Mr Monoarfa welcomed other countries to invest, especially fellow members of the Association of Southeast Asian Nations (ASEAN).
"In my opinion, because later it (the new capital) will also be a symbol of friendship in ASEAN, why should there be no legacy from ASEAN countries contributing to this capital city?"
Mr Monoarfa is hopeful that the new capital project can resume next year, once COVID-19 has been contained.
STRATEGIC ISLANDS NEAR EAST KALIMANTAN SOUGHT AFTER
A recent case of alleged illegal land sale involving the Malamber islands near the East Kalimantan province, which was reported by local media, suggests that there are still people who are eyeing land in the region despite the uncertainties in the relocation timeline.
The Malamber islands case caught the attention of the authorities after it was reported in June that a man allegedly sold the 6.4 ha island for 2 million rupiah to the regent of Penajam Paser Utara, who is also a businessman.
Inhabited by about five families, Malamber is part of the Balabalakang island chain which technically is in West Sulawesi province, but closer to Balikpapan Bay and the coast of East Kalimantan.
According to the Constitution, island sales and purchases are illegal in Indonesia as they belong to the state.
While the alleged seller has since clarified that he had sold the land on the island and not the island itself, the local police in West Sulawesi are still investigating the case.
The lawyer of Penajam Paser Utaras regent dismissed claims about his client's involvement and told CNA the regent does not know the alleged seller.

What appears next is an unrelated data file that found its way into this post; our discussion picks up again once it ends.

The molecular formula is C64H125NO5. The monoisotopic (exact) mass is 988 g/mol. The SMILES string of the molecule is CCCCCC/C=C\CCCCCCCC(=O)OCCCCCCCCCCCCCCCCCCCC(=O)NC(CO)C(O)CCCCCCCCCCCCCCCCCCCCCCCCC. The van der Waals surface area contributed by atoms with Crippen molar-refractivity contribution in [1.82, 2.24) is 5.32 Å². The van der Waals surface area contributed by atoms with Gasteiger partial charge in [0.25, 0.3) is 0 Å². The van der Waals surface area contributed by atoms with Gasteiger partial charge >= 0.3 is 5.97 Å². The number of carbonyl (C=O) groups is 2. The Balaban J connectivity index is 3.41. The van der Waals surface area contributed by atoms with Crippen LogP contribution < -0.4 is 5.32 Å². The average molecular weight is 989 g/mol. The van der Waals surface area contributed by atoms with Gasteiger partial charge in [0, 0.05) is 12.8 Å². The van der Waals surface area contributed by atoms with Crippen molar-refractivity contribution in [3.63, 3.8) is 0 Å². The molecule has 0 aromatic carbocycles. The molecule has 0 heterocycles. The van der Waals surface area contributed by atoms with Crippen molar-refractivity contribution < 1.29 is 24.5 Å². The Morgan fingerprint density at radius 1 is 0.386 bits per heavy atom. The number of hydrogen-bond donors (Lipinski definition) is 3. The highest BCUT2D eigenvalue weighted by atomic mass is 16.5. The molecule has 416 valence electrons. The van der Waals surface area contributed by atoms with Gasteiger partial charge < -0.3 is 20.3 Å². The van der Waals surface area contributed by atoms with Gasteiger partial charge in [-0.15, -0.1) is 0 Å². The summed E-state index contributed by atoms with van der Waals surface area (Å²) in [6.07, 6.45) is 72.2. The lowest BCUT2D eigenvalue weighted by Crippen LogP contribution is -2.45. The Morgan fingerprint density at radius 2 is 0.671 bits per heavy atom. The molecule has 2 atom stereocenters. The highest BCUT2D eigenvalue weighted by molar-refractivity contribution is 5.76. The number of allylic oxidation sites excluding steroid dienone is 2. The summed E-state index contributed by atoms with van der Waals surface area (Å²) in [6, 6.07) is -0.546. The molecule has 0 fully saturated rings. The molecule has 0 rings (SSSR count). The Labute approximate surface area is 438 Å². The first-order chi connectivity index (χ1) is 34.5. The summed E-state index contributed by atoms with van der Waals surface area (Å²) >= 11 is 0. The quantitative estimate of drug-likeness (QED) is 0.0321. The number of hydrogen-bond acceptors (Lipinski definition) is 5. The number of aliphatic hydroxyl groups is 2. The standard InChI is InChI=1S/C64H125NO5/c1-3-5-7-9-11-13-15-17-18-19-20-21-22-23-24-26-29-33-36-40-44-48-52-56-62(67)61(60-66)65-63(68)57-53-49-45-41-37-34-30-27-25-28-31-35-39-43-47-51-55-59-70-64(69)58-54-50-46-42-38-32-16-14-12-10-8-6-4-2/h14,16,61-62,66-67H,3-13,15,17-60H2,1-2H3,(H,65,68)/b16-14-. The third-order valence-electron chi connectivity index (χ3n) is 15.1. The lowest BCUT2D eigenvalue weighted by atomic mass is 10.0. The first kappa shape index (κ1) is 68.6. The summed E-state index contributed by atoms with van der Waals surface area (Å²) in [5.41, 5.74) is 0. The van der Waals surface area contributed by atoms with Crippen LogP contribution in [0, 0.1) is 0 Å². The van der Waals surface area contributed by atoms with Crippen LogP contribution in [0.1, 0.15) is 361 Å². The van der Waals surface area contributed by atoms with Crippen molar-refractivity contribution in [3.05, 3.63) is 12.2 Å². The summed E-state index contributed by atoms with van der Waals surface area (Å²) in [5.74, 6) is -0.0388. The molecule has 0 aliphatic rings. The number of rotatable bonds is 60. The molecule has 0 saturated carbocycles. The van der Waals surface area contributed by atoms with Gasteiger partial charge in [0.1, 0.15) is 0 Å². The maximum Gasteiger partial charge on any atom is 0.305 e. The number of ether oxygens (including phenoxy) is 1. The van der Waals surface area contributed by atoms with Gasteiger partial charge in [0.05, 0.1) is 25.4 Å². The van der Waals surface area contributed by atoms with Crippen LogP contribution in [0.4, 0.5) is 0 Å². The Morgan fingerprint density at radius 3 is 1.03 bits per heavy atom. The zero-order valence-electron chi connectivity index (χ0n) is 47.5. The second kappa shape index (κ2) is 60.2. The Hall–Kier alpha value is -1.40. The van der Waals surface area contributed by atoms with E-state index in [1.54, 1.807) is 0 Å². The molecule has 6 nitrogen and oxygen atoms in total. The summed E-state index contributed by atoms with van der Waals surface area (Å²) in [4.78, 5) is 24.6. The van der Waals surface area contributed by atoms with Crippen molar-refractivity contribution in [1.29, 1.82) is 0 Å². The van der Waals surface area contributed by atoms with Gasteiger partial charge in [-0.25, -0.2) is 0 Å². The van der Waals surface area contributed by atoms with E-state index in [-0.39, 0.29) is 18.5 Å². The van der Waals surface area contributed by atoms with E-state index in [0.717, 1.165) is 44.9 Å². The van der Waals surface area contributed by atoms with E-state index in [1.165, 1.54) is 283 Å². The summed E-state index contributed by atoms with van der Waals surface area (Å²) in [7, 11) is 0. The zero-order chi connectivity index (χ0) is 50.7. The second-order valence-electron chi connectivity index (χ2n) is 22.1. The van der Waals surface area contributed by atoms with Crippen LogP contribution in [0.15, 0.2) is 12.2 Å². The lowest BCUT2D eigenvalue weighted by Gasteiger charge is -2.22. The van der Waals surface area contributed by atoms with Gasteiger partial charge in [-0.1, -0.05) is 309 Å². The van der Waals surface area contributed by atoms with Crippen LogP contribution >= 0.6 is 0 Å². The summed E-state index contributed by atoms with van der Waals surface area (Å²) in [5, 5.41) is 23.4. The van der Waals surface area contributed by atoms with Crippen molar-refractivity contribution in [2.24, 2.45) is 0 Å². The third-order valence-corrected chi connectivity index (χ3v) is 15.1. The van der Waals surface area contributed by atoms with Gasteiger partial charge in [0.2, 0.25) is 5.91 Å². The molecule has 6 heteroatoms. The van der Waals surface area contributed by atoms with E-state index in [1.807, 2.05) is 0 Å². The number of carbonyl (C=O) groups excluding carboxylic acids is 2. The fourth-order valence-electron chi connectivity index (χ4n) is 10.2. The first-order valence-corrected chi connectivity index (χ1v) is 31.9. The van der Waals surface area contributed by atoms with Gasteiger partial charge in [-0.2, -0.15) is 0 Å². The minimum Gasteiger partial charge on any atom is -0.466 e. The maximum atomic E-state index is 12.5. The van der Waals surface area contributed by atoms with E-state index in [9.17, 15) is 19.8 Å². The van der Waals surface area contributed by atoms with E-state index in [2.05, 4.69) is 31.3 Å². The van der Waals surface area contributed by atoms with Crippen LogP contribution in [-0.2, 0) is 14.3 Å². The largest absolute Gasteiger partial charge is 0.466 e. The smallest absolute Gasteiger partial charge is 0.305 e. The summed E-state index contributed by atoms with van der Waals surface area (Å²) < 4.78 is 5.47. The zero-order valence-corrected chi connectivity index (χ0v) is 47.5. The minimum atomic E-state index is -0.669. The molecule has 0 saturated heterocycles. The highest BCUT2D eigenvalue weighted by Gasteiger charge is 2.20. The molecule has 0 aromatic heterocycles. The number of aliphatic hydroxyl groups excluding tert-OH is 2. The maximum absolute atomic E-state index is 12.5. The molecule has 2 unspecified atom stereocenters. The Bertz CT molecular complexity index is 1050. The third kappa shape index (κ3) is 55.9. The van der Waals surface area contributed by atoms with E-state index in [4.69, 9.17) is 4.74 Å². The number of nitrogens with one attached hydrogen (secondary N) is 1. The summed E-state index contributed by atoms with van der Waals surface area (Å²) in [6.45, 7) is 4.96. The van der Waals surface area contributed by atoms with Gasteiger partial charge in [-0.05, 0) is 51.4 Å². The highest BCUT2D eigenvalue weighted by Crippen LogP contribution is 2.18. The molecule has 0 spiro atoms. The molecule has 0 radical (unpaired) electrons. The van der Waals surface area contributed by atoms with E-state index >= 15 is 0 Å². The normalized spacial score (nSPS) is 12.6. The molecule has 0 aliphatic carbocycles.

Meanwhile, East Kalimantan coordinator of Mining Advocacy Network JATAM Pradarma Rupang, who has studied land ownership in large parts of East Kalimantan believed the Balabalakang island chain would be strategic if the new capital is developed.
“Its location which is near to the new capital makes it an important route, especially for logistics in central and eastern Indonesia, and it would make it also a transit place," Mr Rupang said.
READ: New Indonesian capital offers opportunities for development, but environmental pitfalls abound
The environmentalist claimed that the practice of buying and selling land, in general, is still prevalent in the area.
“It (the pandemic) did not stop a number of businessmen from outside East Kalimantan to conduct land surveys in a number of villages in the district of Penajam Paser Utara and Balikpapan city,” Mr Rupang said.
LAND OWNERS CONTINUE TO BE APPROACHED
Mr Sikbukdin, head of local tribe Paser Balik in Penajam Pasar Utara concurred.
He said that he still receives calls from people who are interested in buying his land.
“Yes, there are still a lot of people but it is unclear who they are. They (claim to be) speaking on behalf of the National Development Planning Agency,” Mr Sibukdin said.
“I replied saying the new capital is still unclear, it is impossible the National Development Planning Agency is looking for land on its own,” said the 57-year-old who does not want to sell his land.
The exact location of the new capital has yet to be revealed but many are betting on the sub-districts of Sepaku and Samboja, which are at the border of Penajam Paser Utara and Kutai KartanRead More – Source